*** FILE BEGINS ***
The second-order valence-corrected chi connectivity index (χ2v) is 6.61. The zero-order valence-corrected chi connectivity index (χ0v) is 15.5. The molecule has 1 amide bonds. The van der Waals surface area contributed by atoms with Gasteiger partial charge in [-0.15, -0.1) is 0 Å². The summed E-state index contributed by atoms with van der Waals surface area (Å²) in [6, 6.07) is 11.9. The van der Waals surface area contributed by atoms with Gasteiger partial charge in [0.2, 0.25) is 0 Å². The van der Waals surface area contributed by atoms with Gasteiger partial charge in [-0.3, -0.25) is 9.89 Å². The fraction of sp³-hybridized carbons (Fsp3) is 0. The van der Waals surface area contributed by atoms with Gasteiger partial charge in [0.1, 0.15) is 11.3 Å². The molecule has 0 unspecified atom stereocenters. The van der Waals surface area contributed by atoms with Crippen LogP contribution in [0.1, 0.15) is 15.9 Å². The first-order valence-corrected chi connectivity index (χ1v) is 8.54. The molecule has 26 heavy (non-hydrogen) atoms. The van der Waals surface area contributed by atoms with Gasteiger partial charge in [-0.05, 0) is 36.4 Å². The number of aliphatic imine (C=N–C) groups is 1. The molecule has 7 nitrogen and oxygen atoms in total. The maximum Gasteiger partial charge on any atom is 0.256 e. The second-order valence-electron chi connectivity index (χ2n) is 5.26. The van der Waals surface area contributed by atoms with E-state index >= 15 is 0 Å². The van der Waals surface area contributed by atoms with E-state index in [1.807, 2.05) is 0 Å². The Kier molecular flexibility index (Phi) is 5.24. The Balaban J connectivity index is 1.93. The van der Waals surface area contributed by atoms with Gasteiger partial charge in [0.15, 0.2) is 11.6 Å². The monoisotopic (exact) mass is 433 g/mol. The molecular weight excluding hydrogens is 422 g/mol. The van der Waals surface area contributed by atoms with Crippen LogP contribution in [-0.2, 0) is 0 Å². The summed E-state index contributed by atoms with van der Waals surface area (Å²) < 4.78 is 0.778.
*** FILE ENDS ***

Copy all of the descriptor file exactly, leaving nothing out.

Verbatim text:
The second-order valence-corrected chi connectivity index (χ2v) is 6.61. The zero-order valence-corrected chi connectivity index (χ0v) is 15.5. The molecule has 1 amide bonds. The van der Waals surface area contributed by atoms with Gasteiger partial charge in [-0.15, -0.1) is 0 Å². The summed E-state index contributed by atoms with van der Waals surface area (Å²) in [6, 6.07) is 11.9. The van der Waals surface area contributed by atoms with Gasteiger partial charge in [0.2, 0.25) is 0 Å². The van der Waals surface area contributed by atoms with Gasteiger partial charge in [-0.3, -0.25) is 9.89 Å². The fraction of sp³-hybridized carbons (Fsp3) is 0. The van der Waals surface area contributed by atoms with Gasteiger partial charge in [0.1, 0.15) is 11.3 Å². The molecule has 0 unspecified atom stereocenters. The van der Waals surface area contributed by atoms with Crippen LogP contribution in [0.1, 0.15) is 15.9 Å². The first-order valence-corrected chi connectivity index (χ1v) is 8.54. The molecule has 26 heavy (non-hydrogen) atoms. The van der Waals surface area contributed by atoms with Gasteiger partial charge in [-0.05, 0) is 36.4 Å². The number of aliphatic imine (C=N–C) groups is 1. The molecule has 7 nitrogen and oxygen atoms in total. The maximum Gasteiger partial charge on any atom is 0.256 e. The second-order valence-electron chi connectivity index (χ2n) is 5.26. The van der Waals surface area contributed by atoms with E-state index >= 15 is 0 Å². The van der Waals surface area contributed by atoms with E-state index in [1.807, 2.05) is 0 Å². The Kier molecular flexibility index (Phi) is 5.24. The Balaban J connectivity index is 1.93. The van der Waals surface area contributed by atoms with Gasteiger partial charge in [0.15, 0.2) is 11.6 Å². The monoisotopic (exact) mass is 433 g/mol. The molecular weight excluding hydrogens is 422 g/mol. The van der Waals surface area contributed by atoms with Crippen LogP contribution in [-0.2, 0) is 0 Å². The summed E-state index contributed by atoms with van der Waals surface area (Å²) < 4.78 is 0.778.